There is something tricky about gardening. There are plenty of questions running through your mind yet the answers tend to be very vague. Most of the time, there is also no wrong or right answer and it is only a matter of knowing what suits you best. One question that always fills the mind of gardeners is the difference between sod and seed for their new lawns.
Below are some important things you might want to know to help you decide if you should buy sod or seed.
- Sod offers instant gratification. If you have plans to hold an event in your garden, sod can be laid down on the week of your party.
- Many garden stores offer just one type of sod. It is likely the type recommended for your place so you won’t have many options for varieties.
- Sod can be laid down at any given time during gardening season.
- Sod is free from weeds.
- Sod is a form of crop that grows in the sun. If you purchase sod to place in shady spot, it needs to adapt to the environment.
- Sod comes with a higher price than seed.
- It can be very satisfying to grow anything from seed but it can take time. You need to live with the bare dirt for some time and you also have to limit walking on your lawn as the grass is established.
- There is a wide selection of grass blends and types for you to choose from. You can search online for suggestions from the local extension experts and have this list of recommendations with you when you go shopping. A crucial consideration is if your grass will grow in part shade or full sun.
- Timing is important. Sow seed for the cool season lawns, or the lawns that remain green during winter months, during early fall or late summer. Warm season lawns that are dormant during colder months must be seeded during summer or spring.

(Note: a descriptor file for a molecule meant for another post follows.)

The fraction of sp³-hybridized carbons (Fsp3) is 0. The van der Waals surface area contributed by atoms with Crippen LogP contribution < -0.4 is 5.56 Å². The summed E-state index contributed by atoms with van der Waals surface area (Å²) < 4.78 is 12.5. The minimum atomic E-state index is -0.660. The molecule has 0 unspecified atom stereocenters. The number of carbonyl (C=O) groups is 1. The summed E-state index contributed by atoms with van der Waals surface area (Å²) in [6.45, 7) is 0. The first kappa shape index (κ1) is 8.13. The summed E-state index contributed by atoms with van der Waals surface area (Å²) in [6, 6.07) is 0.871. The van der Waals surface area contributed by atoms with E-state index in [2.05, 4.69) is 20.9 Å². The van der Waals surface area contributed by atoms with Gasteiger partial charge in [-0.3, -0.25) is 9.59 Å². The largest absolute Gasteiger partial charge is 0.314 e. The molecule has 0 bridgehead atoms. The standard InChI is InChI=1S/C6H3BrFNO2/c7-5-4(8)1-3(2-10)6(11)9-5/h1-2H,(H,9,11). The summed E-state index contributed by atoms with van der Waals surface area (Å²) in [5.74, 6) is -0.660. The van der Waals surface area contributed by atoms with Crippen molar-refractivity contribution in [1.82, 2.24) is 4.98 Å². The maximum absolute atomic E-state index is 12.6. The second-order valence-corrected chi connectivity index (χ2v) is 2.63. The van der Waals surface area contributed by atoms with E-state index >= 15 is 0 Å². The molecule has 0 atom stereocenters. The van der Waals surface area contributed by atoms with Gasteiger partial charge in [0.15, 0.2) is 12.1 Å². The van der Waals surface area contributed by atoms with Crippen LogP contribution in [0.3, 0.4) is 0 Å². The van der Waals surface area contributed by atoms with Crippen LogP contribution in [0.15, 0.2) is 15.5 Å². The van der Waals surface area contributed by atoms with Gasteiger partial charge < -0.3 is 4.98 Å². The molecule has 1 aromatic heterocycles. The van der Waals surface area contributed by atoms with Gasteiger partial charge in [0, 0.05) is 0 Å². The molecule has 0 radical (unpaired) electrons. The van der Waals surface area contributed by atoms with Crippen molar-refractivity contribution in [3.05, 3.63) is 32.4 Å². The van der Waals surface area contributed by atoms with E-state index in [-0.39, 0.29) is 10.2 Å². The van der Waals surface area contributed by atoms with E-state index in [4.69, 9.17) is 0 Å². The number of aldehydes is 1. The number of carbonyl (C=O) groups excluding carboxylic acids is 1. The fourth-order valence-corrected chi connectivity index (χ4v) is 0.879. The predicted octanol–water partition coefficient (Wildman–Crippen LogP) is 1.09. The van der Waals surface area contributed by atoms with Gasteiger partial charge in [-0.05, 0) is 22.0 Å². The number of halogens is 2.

- You should watch out for weeds until grass has taken hold.
- Sowing seed is the cheapest way to start your own lawn.
Watering is critical after you lay sod or sow seed. Seeds must be watered on a regular basis and in a light manner every two days. Deep soaking must be avoided. On the other hand, sod must be watered properly as soon as you lay it down. It should be kept moist for several weeks without being soggy until roots have been knitted to the soil. You can peel up one corner of sod you can monitor the roots.
If you are the kind of gardener who loves taking on challenges or you are on a tight budget, you will be better off with planting seeds. You will have fun during the process and you can even see the progress you make every day once the seeds start sprouting and growing.
On the other hand, if you are not confident with planting seeds or you are in a hurry, go for sod. In both cases, careful watering is the key to the success of your gardening venture. With the use of the right tools, you will surely cultivate a lawn you can proudly show off to everyone!